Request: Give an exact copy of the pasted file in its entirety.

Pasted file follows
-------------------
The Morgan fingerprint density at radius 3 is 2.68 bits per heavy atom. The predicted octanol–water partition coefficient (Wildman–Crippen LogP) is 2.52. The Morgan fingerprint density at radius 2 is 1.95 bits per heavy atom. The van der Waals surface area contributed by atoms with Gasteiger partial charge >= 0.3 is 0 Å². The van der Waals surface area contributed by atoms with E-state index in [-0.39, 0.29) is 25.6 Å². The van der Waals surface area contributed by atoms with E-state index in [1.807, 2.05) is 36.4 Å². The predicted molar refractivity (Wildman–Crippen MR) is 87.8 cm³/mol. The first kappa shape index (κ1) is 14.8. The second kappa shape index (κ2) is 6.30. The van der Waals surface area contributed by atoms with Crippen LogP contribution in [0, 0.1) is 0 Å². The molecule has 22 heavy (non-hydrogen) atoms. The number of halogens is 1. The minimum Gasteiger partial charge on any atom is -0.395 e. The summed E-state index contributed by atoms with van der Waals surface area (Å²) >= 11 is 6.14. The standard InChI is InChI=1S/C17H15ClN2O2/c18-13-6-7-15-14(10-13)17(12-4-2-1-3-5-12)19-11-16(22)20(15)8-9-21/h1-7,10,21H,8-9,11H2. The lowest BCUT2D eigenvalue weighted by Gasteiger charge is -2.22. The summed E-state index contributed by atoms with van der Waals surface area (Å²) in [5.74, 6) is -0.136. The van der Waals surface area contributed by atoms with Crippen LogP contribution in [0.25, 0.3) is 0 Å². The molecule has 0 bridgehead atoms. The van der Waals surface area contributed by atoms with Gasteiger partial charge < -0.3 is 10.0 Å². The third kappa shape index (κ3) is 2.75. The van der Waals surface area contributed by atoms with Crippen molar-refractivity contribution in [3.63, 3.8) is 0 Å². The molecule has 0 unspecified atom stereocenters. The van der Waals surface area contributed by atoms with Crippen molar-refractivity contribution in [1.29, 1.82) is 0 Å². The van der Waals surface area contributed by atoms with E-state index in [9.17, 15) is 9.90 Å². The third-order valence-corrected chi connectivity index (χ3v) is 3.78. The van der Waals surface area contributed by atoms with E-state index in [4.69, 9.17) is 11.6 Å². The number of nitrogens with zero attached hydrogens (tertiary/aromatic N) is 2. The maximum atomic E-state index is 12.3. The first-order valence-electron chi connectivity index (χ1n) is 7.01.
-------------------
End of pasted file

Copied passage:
The Morgan fingerprint density at radius 3 is 2.68 bits per heavy atom. The predicted octanol–water partition coefficient (Wildman–Crippen LogP) is 2.52. The Morgan fingerprint density at radius 2 is 1.95 bits per heavy atom. The van der Waals surface area contributed by atoms with Gasteiger partial charge >= 0.3 is 0 Å². The van der Waals surface area contributed by atoms with E-state index in [-0.39, 0.29) is 25.6 Å². The van der Waals surface area contributed by atoms with E-state index in [1.807, 2.05) is 36.4 Å². The predicted molar refractivity (Wildman–Crippen MR) is 87.8 cm³/mol. The first kappa shape index (κ1) is 14.8. The second kappa shape index (κ2) is 6.30. The van der Waals surface area contributed by atoms with Crippen LogP contribution in [0, 0.1) is 0 Å². The molecule has 22 heavy (non-hydrogen) atoms. The number of halogens is 1. The minimum Gasteiger partial charge on any atom is -0.395 e. The summed E-state index contributed by atoms with van der Waals surface area (Å²) >= 11 is 6.14. The standard InChI is InChI=1S/C17H15ClN2O2/c18-13-6-7-15-14(10-13)17(12-4-2-1-3-5-12)19-11-16(22)20(15)8-9-21/h1-7,10,21H,8-9,11H2. The lowest BCUT2D eigenvalue weighted by Gasteiger charge is -2.22. The summed E-state index contributed by atoms with van der Waals surface area (Å²) in [5.74, 6) is -0.136. The van der Waals surface area contributed by atoms with Crippen LogP contribution in [0.25, 0.3) is 0 Å². The molecule has 0 bridgehead atoms. The van der Waals surface area contributed by atoms with Gasteiger partial charge < -0.3 is 10.0 Å². The third kappa shape index (κ3) is 2.75. The van der Waals surface area contributed by atoms with Crippen molar-refractivity contribution in [3.63, 3.8) is 0 Å². The molecule has 0 unspecified atom stereocenters. The van der Waals surface area contributed by atoms with Crippen molar-refractivity contribution in [1.29, 1.82) is 0 Å². The van der Waals surface area contributed by atoms with E-state index in [9.17, 15) is 9.90 Å². The third-order valence-corrected chi connectivity index (χ3v) is 3.78. The van der Waals surface area contributed by atoms with E-state index in [4.69, 9.17) is 11.6 Å². The number of nitrogens with zero attached hydrogens (tertiary/aromatic N) is 2. The maximum atomic E-state index is 12.3. The first-order valence-electron chi connectivity index (χ1n) is 7.01.